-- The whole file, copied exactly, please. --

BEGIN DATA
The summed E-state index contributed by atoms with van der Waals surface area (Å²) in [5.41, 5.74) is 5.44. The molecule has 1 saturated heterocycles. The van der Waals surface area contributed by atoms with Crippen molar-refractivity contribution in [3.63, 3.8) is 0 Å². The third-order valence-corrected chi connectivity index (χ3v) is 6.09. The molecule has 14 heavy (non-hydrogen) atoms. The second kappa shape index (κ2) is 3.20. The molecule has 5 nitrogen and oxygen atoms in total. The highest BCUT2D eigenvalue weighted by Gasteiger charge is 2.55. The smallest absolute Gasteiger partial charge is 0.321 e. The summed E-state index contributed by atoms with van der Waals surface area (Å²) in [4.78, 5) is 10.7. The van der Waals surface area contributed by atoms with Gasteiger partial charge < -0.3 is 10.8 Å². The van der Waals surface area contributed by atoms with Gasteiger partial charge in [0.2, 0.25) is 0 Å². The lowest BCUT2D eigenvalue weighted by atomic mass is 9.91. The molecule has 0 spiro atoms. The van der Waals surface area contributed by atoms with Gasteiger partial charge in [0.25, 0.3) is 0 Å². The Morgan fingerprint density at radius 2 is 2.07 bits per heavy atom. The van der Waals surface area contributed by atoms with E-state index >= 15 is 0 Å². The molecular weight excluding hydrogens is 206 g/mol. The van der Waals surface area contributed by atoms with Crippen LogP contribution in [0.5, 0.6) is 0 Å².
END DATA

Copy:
The summed E-state index contributed by atoms with van der Waals surface area (Å²) in [5.41, 5.74) is 5.44. The molecule has 1 saturated heterocycles. The van der Waals surface area contributed by atoms with Crippen molar-refractivity contribution in [3.63, 3.8) is 0 Å². The third-order valence-corrected chi connectivity index (χ3v) is 6.09. The molecule has 14 heavy (non-hydrogen) atoms. The second kappa shape index (κ2) is 3.20. The molecule has 5 nitrogen and oxygen atoms in total. The highest BCUT2D eigenvalue weighted by Gasteiger charge is 2.55. The smallest absolute Gasteiger partial charge is 0.321 e. The summed E-state index contributed by atoms with van der Waals surface area (Å²) in [4.78, 5) is 10.7. The van der Waals surface area contributed by atoms with Gasteiger partial charge < -0.3 is 10.8 Å². The van der Waals surface area contributed by atoms with Gasteiger partial charge in [0.2, 0.25) is 0 Å². The lowest BCUT2D eigenvalue weighted by atomic mass is 9.91. The molecule has 0 spiro atoms. The van der Waals surface area contributed by atoms with Gasteiger partial charge in [0.25, 0.3) is 0 Å². The Morgan fingerprint density at radius 2 is 2.07 bits per heavy atom. The van der Waals surface area contributed by atoms with E-state index >= 15 is 0 Å². The molecular weight excluding hydrogens is 206 g/mol. The van der Waals surface area contributed by atoms with Crippen LogP contribution in [0.5, 0.6) is 0 Å².